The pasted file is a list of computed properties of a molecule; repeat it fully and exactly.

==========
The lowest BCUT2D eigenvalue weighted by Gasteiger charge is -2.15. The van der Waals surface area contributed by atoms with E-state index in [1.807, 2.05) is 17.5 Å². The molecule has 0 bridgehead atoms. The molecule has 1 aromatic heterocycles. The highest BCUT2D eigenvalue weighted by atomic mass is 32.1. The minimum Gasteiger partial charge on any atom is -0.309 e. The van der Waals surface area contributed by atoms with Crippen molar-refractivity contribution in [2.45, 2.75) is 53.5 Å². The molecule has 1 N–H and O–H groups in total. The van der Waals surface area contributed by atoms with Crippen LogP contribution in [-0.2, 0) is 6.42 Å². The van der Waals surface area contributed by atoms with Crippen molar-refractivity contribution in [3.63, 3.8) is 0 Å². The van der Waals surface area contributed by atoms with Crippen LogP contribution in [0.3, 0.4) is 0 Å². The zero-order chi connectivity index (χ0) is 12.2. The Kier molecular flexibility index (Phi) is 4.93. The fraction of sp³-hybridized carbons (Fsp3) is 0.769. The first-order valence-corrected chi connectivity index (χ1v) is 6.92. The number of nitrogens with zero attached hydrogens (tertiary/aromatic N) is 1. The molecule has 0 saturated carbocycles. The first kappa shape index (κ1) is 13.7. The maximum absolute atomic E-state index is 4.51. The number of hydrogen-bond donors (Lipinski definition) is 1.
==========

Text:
The lowest BCUT2D eigenvalue weighted by Gasteiger charge is -2.15. The van der Waals surface area contributed by atoms with E-state index in [1.807, 2.05) is 17.5 Å². The molecule has 0 bridgehead atoms. The molecule has 1 aromatic heterocycles. The highest BCUT2D eigenvalue weighted by atomic mass is 32.1. The minimum Gasteiger partial charge on any atom is -0.309 e. The van der Waals surface area contributed by atoms with Crippen molar-refractivity contribution in [2.45, 2.75) is 53.5 Å². The molecule has 1 N–H and O–H groups in total. The van der Waals surface area contributed by atoms with Crippen LogP contribution in [-0.2, 0) is 6.42 Å². The van der Waals surface area contributed by atoms with Crippen molar-refractivity contribution in [3.63, 3.8) is 0 Å². The van der Waals surface area contributed by atoms with Crippen LogP contribution in [0.3, 0.4) is 0 Å². The zero-order chi connectivity index (χ0) is 12.2. The Kier molecular flexibility index (Phi) is 4.93. The fraction of sp³-hybridized carbons (Fsp3) is 0.769. The first-order valence-corrected chi connectivity index (χ1v) is 6.92. The number of nitrogens with zero attached hydrogens (tertiary/aromatic N) is 1. The molecule has 0 saturated carbocycles. The first kappa shape index (κ1) is 13.7. The maximum absolute atomic E-state index is 4.51. The number of hydrogen-bond donors (Lipinski definition) is 1.